NOTE: The authors thank John Gaughan, PhD, Department of Biostatistics, Temple University School of Medicine, and Jahangir Asghar, MD, Department of Orthopaedics, Miami Children’s Hospital, for aid in preparation of this manuscript.
Investigation performed at the Cervical Spine Service of Washington University Orthopaedics, St. Louis, Missouri
1. Olsen MA Nepple JJ Riew KD Lenke LG Bridwell KH Mayfield J Fraser VJ. Risk factors for surgical site infection following orthopaedic spinal operations. J Bone Joint Surg Am. 2008 Jan;90(1):62–9.
2. Olsen MA Mayfield J Lauryssen C Polish LB Jones M Vest J Fraser VJ. Risk factors for surgical site infection in spinal surgery. J Neurosurg. 2003 Mar;98 (2)(Suppl):149–55.
3. Zeidman SM Ducker TB Raycroft J. Trends and complications in cervical spine surgery: 1989-1993. J Spinal Disord. 1997 Dec;10(6):523–6.
4. Watanabe M Sakai D Matsuyama D Yamamoto Y Sato M Mochida J. Risk factors for surgical site infection following spine surgery: efficacy of intraoperative saline irrigation. J Neurosurg Spine. 2010 May;12(5):540–6.
5. Sweet FA Roh M Sliva C. Intrawound application of vancomycin for prophylaxis in instrumented thoracolumbar fusions: efficacy, drug levels, and patient outcomes. Spine (Phila Pa 1976). 2011 Nov 15;36(24):2084–8.
6. Klevens RM Edwards JR Richards CL Jr Horan TC Gaynes RP Pollock DA Cardo DM. Estimating health care-associated infections and deaths in U.S. hospitals, 2002. Public Health Rep. 2007 Mar-Apr;122(2):160–6.
7. Klevens RM Morrison MA Nadle J Petit S Gershman K Ray S Harrison LH Lynfield R Dumyati G Townes JM Craig AS Zell ER Fosheim GE McDougal LK Carey RB Fridkin SK; Active Bacterial Core surveillance (ABCs) MRSA Investigators. Invasive methicillin-resistant Staphylococcus aureus infections in the United States. JAMA. 2007 Oct 17;298(15):1763–71.
8. Noskin GA Rubin RJ Schentag JJ Kluytmans J Hedblom EC Jacobson C Smulders M Gemmen E Bharmal M. National trends in Staphylococcus aureus infection rates: impact on economic burden and mortality over a 6-year period (1998-2003). Clin Infect Dis. 2007 Nov 1;45(9):1132–40.
9. Finkelstein R Rabino G Mashiah T Bar-El Y Adler Z Kertzman V Cohen O Milo S. Vancomycin versus cefazolin prophylaxis for cardiac surgery in the setting of a high prevalence of methicillin-resistant staphylococcal infections. J Thorac Cardiovasc Surg. 2002 Feb;123(2):326–32.
10. Moise PA Smyth DS El-Fawal N Robinson DA Holden PN Forrest A Sakoulas G. Microbiological effects of prior vancomycin use in patients with methicillin-resistant Staphylococcus aureus bacteraemia. J Antimicrob Chemother. 2008 Jan;61(1):85–90.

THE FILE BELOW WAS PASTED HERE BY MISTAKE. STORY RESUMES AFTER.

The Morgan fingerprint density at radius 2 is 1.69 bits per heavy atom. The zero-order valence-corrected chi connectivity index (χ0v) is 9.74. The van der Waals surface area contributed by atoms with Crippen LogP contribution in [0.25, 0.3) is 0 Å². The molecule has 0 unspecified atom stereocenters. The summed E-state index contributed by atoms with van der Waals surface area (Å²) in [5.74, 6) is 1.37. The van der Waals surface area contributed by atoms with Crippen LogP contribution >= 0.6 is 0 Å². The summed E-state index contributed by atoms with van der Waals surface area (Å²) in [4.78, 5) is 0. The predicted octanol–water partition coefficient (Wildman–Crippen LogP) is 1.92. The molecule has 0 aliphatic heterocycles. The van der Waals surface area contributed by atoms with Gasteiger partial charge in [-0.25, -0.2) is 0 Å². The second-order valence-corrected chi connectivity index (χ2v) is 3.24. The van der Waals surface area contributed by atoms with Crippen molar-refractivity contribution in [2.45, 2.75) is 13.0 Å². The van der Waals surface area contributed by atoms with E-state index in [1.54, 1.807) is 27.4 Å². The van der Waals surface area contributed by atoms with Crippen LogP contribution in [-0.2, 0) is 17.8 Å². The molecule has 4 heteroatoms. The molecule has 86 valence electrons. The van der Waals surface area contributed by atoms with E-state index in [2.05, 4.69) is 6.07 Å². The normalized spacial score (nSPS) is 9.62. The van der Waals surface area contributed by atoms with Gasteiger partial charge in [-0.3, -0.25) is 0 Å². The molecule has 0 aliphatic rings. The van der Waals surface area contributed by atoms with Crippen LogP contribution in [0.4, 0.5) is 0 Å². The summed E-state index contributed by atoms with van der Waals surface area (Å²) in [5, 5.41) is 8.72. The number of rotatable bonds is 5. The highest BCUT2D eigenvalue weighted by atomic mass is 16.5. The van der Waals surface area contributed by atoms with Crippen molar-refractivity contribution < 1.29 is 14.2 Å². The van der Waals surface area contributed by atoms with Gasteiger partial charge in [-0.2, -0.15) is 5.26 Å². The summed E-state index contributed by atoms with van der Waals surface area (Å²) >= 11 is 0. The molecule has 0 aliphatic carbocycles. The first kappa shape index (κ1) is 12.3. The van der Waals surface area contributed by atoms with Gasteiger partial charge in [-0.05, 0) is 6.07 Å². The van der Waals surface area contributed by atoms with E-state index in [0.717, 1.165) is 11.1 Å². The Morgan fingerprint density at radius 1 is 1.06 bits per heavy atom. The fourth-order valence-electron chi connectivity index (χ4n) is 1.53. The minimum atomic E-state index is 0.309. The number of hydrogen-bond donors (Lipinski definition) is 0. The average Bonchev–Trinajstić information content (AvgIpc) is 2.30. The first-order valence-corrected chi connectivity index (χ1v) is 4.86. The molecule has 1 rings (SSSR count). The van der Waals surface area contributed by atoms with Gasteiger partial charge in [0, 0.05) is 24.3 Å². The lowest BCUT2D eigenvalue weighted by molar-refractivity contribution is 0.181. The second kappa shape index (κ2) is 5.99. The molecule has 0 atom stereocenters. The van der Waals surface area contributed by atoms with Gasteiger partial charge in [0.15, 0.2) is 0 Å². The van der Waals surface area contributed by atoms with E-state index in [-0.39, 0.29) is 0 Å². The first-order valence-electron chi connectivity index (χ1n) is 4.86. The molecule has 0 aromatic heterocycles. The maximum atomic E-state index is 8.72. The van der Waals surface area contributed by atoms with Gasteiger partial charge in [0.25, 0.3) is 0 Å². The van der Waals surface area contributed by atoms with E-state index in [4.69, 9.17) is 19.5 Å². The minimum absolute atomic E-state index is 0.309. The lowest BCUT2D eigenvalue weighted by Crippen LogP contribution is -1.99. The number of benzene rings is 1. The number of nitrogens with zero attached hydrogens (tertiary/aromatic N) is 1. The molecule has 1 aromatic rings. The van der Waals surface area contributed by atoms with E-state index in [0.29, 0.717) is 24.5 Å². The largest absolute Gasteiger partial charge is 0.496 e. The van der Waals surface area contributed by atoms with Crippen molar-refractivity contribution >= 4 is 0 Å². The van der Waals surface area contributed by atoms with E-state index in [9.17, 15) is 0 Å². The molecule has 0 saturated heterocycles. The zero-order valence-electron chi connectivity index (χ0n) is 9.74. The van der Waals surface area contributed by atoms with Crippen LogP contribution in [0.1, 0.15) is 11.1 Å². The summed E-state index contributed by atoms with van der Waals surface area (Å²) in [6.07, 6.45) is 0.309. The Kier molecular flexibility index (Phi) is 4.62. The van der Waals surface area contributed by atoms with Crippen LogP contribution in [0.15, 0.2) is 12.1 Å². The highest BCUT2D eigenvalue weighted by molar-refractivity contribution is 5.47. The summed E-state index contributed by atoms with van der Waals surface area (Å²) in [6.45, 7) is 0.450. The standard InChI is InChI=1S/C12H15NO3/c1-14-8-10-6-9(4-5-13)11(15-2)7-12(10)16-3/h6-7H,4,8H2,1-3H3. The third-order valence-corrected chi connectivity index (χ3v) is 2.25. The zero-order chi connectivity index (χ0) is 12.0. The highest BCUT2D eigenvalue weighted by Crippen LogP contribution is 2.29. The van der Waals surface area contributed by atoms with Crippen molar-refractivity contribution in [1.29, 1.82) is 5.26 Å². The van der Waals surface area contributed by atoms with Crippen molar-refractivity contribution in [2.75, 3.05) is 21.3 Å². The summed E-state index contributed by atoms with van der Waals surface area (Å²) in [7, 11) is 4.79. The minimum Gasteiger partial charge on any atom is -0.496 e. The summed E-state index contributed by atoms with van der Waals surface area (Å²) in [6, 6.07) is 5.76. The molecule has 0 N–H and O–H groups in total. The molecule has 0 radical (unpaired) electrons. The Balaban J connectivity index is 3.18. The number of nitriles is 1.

11. Wu P Grainger DW. Drug/device combinations for local drug therapies and infection prophylaxis. Biomaterials. 2006 Apr;27(11):2450–67.
12. Chilukuri DM Shah JC. Local delivery of vancomycin for the prophylaxis of prosthetic device-related infections. Pharm Res. 2005 Apr;22(4):563–72.
13. Murray BE. Vancomycin-resistant enterococcal infections. N Engl J Med. 2000 Mar 9;342(10):710–21.
14. Calderone RR Garland DE Capen DA Oster H. Cost of medical care for postoperative spinal infections. Orthop Clin North Am. 1996 Jan;27(1):171–82.
15. Sasso RC Garrido BJ. Postoperative spinal wound infections. J Am Acad Orthop Surg. 2008 Jun;16(6):330–7.
16. McNamara DR Steckelberg JM. Vancomycin. J Am Acad Orthop Surg. 2005 Mar-Apr;13(2):89–92.
Disclosure: None of the authors received payments or services, either directly or indirectly (i.e., via his or her institution), from a third party in support of any aspect of this work. One or more of the authors, or his or her institution, has had a financial relationship, in the thirty-six months prior to submission of this work, with an entity in the biomedical arena that could be perceived to influence or have the potential to influence what is written in this work. No author has had any other relationships, or has engaged in any other activities, that could be perceived to influence or have the potential to influence what is written in this work. The complete Disclosures of Potential Conflicts of Interest submitted by authors are always provided with the online version of the article.Copyright 2013 by The Journal of Bone and Joint Surgery, Incorporated